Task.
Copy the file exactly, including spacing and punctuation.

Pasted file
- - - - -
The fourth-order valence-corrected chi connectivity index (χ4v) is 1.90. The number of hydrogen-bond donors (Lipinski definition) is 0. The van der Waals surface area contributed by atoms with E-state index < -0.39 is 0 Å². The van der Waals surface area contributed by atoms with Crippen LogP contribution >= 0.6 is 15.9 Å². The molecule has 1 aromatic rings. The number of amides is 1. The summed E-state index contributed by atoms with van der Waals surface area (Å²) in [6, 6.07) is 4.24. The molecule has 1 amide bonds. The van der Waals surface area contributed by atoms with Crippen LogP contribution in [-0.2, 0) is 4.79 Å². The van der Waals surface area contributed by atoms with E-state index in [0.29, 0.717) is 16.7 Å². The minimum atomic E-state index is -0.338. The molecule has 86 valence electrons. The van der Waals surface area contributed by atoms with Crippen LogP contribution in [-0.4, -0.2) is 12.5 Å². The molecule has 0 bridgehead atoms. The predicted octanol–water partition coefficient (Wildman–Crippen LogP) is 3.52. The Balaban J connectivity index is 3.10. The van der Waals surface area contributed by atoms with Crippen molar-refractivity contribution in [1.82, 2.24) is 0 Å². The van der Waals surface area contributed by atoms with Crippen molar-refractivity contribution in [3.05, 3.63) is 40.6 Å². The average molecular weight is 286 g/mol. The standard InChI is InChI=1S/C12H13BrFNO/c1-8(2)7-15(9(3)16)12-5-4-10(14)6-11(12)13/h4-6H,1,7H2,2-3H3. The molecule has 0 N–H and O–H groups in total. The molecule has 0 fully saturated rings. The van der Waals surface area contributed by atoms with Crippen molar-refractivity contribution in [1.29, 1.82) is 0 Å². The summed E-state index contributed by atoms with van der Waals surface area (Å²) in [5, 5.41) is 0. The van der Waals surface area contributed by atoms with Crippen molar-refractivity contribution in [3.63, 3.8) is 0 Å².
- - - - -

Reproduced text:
The fourth-order valence-corrected chi connectivity index (χ4v) is 1.90. The number of hydrogen-bond donors (Lipinski definition) is 0. The van der Waals surface area contributed by atoms with E-state index < -0.39 is 0 Å². The van der Waals surface area contributed by atoms with Crippen LogP contribution >= 0.6 is 15.9 Å². The molecule has 1 aromatic rings. The number of amides is 1. The summed E-state index contributed by atoms with van der Waals surface area (Å²) in [6, 6.07) is 4.24. The molecule has 1 amide bonds. The van der Waals surface area contributed by atoms with Crippen LogP contribution in [-0.2, 0) is 4.79 Å². The van der Waals surface area contributed by atoms with E-state index in [0.29, 0.717) is 16.7 Å². The minimum atomic E-state index is -0.338. The molecule has 86 valence electrons. The van der Waals surface area contributed by atoms with Crippen LogP contribution in [-0.4, -0.2) is 12.5 Å². The molecule has 0 bridgehead atoms. The predicted octanol–water partition coefficient (Wildman–Crippen LogP) is 3.52. The Balaban J connectivity index is 3.10. The van der Waals surface area contributed by atoms with Crippen molar-refractivity contribution in [1.82, 2.24) is 0 Å². The van der Waals surface area contributed by atoms with Crippen molar-refractivity contribution in [3.05, 3.63) is 40.6 Å². The average molecular weight is 286 g/mol. The standard InChI is InChI=1S/C12H13BrFNO/c1-8(2)7-15(9(3)16)12-5-4-10(14)6-11(12)13/h4-6H,1,7H2,2-3H3. The molecule has 0 N–H and O–H groups in total. The molecule has 0 fully saturated rings. The van der Waals surface area contributed by atoms with Crippen molar-refractivity contribution in [1.29, 1.82) is 0 Å². The summed E-state index contributed by atoms with van der Waals surface area (Å²) in [5, 5.41) is 0. The van der Waals surface area contributed by atoms with Crippen molar-refractivity contribution in [3.63, 3.8) is 0 Å².